We should honestly worry about what makes any citizen hate his country so intensely that he is ready to waste his life to express his anger? Till then, please do not call me. For, like you, I have not the answer.

This sends an ultimate mixed message, almost passive-aggressive in light of his previous request to be called on for community issues. If I worked in the newsroom and read such a statement, you can be quite sure I’ll take his request and not call him — ever again, on any issue, Muslim or not.

Interestingly, in another version of his article on NJ voices, the comments seem to bear out some of these observations, and I’m encouraged that some non-Muslims are seeking a more accessible Muslim media presence to turn to and are also noticing the lack of it. This marks an important point about identifying needs and responding to them that I’ll address later in this series.

If I’m a reporter or an assignment desk editor, I need someone or some group who’s willing to work with me. Who else can I call, who else is on the list? Where can I go to get a sense of the Muslim pulse?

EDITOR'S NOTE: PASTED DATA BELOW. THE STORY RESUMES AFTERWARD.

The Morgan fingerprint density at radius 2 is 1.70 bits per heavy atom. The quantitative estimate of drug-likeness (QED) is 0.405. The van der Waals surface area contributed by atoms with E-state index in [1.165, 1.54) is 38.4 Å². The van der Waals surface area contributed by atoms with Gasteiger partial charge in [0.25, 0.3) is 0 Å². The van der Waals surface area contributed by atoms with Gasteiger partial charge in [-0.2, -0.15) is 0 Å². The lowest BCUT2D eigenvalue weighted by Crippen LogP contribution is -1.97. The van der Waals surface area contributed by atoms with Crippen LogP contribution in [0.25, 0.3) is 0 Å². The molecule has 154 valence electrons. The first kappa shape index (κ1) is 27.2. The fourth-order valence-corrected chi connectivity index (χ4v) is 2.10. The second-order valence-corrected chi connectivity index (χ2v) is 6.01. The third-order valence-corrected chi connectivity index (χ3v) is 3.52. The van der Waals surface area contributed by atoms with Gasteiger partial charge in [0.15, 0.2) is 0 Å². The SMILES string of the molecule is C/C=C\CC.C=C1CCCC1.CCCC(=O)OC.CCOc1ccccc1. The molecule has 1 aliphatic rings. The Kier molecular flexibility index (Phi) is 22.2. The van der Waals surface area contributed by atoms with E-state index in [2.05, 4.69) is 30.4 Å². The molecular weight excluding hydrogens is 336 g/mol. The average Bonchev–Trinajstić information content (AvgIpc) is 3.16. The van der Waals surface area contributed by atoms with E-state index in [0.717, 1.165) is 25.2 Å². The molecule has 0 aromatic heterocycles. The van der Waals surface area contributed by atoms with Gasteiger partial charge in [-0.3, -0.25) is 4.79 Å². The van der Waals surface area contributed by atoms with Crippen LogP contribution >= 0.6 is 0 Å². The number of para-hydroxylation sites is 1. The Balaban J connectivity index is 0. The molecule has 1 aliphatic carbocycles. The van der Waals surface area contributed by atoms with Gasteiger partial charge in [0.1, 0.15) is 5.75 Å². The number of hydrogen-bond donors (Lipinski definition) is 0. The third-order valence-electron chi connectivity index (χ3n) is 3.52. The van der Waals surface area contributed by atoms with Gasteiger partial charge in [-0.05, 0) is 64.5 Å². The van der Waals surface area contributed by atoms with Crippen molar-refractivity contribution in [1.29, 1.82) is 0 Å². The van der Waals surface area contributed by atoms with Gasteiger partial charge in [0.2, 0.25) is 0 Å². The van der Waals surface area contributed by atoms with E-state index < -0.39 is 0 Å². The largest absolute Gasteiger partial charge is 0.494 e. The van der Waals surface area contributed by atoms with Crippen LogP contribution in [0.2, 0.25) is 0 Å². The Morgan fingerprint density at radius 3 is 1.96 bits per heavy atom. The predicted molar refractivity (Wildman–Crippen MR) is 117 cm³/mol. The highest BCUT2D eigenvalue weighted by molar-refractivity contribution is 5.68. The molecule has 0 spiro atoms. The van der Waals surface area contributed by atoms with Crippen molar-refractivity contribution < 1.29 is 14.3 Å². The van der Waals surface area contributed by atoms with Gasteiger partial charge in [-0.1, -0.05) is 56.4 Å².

The problem doesn’t lie just with the Muslim ummah, of course. The media does bear some role to play in the equation, but unless you’re an obviously partisan outlet or clear Islamophobe (Geller/Spencer), you’re not going to deliberately set out to paint an “all Muslims are evil” or a singular Muslim viewpoint. But with a very limited range of alternative and/or local Muslim experiences to draw from, media coverage options are limited. When they are found, they’re often not very satisfactory (the failure of strong, resonating messages from Muslim institutions I’ll address in the next post).

Compounding the problem for Islam and the media is that Islam is not structured in a denominational sense. This is very hard for western media to work around. We don’t ask one Christian to represent all Christians, because you can ask a Baptist or Protestant or Catholic or 7th-Day Adventist or Pentecostal or Evangelical or Quaker or Mormon for their take. The granularity of that denominational diversity gives a newsroom some readily identifiable, “go-to” starting points to get answers and specific viewpoints from any particular group.